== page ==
I know I am probably pretty lucky to have started my 401(k) at the young age of 22. I’m honestly and happily surprised with the amount currently in the account. I wasn’t able to put a lot away, but I was sure to take advantage of the company match we offer. If I was left to my own procrastination, setting up a 401(k) account would probably still be on my to-do list. But luckily I had my parents and a few co-workers on my back. I also had a great HR team who provided education and access (during work hours) to meet with the financial consultant who handled our accounts. It took 30 minutes of my work time to understand what a 401(k) is and why I need one, plus which options would be best for my individual situation.
At the time, I didn’t think it was such a big deal, but now looking back I realize what that 30 minutes means to my future. I will always appreciate that and remember how much my company really did for me.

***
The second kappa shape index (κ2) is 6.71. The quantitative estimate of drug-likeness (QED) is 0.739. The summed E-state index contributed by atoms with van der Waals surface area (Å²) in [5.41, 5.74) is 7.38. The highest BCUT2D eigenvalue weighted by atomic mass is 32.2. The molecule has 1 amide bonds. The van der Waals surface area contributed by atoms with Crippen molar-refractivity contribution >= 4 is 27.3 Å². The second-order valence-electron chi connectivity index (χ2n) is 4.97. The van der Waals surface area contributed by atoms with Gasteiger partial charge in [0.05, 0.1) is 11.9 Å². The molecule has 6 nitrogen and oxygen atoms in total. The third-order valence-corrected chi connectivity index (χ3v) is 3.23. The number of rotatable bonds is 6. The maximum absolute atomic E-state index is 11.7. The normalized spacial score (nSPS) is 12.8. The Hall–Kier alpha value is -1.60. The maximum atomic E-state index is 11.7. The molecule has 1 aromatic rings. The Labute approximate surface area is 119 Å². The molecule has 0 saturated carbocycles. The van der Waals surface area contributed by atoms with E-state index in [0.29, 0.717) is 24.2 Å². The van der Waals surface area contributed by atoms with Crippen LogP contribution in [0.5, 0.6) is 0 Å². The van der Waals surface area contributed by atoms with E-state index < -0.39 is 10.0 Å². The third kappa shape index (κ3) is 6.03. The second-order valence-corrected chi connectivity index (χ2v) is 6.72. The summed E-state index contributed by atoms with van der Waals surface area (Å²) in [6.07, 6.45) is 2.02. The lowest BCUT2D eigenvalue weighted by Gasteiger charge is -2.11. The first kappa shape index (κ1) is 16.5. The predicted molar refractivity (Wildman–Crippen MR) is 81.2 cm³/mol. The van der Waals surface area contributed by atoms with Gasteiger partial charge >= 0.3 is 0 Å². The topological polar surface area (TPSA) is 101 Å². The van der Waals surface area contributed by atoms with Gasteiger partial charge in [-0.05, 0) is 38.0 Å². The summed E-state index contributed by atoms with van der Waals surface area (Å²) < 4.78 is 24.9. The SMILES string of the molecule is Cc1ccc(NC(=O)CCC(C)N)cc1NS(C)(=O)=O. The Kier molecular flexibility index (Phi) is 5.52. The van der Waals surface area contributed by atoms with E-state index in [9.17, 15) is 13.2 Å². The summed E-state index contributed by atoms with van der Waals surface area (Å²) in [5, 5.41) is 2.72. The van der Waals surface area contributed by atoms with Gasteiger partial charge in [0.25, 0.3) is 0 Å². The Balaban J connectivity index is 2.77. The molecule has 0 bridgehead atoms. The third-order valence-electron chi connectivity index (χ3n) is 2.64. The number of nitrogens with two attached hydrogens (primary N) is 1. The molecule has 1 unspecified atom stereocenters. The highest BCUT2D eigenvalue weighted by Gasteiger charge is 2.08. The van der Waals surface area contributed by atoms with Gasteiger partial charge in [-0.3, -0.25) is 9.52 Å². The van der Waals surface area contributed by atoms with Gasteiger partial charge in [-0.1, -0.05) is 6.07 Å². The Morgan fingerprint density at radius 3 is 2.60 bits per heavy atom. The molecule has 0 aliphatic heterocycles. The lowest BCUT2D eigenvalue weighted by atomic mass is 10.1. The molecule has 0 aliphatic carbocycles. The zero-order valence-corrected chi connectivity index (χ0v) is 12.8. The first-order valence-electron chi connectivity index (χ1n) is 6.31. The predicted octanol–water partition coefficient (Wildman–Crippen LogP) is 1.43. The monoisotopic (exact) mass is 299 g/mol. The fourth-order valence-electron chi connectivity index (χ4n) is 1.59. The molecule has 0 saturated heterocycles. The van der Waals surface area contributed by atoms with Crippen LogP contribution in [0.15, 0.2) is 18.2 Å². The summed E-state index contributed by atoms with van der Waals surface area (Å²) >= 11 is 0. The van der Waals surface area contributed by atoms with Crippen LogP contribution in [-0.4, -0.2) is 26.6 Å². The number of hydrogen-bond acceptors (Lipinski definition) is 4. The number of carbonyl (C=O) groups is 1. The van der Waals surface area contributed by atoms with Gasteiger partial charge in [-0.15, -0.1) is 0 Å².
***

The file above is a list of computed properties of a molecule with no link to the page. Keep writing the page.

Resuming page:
If you want to attract and keep Gen Y talent remember these three things about their retirement:
1. They’ve probably seen their parents’ retirement savings crash and burn with retirement having to be pushed to later in life. Gen Y will not want this to happen to them. They’re an eager group who will appreciate any education and retirement options your company can offer them.
2. What’s best for your other workers might not be best for Gen Y. According to a recent blog post on SHRM by Stephen Miller, CEBS, Generation Y Favors Target-Date Funds and Roth 401(k)s. Look into whether or not your current plan options provide target-date funds and Roth 401(k)s. These might be more appropriate and help these groups feel more comfortable with 401(k)s.
3. Educate them! Whether you provide the retirement educationor you have someone come in to offer financial education, it’s important to have someone pushing them and taking the time to educate them like I had. The easiest way might be to explain the rule of 72. Allowing time for the funds to grow is important and the rule of 72 helps explain that even a small amount can turn into a nice sum when it’s left to double repeatedly.
Anything I missed that you think should be added to this list?
Originally posted at: http://uecubenefit.uecu.org/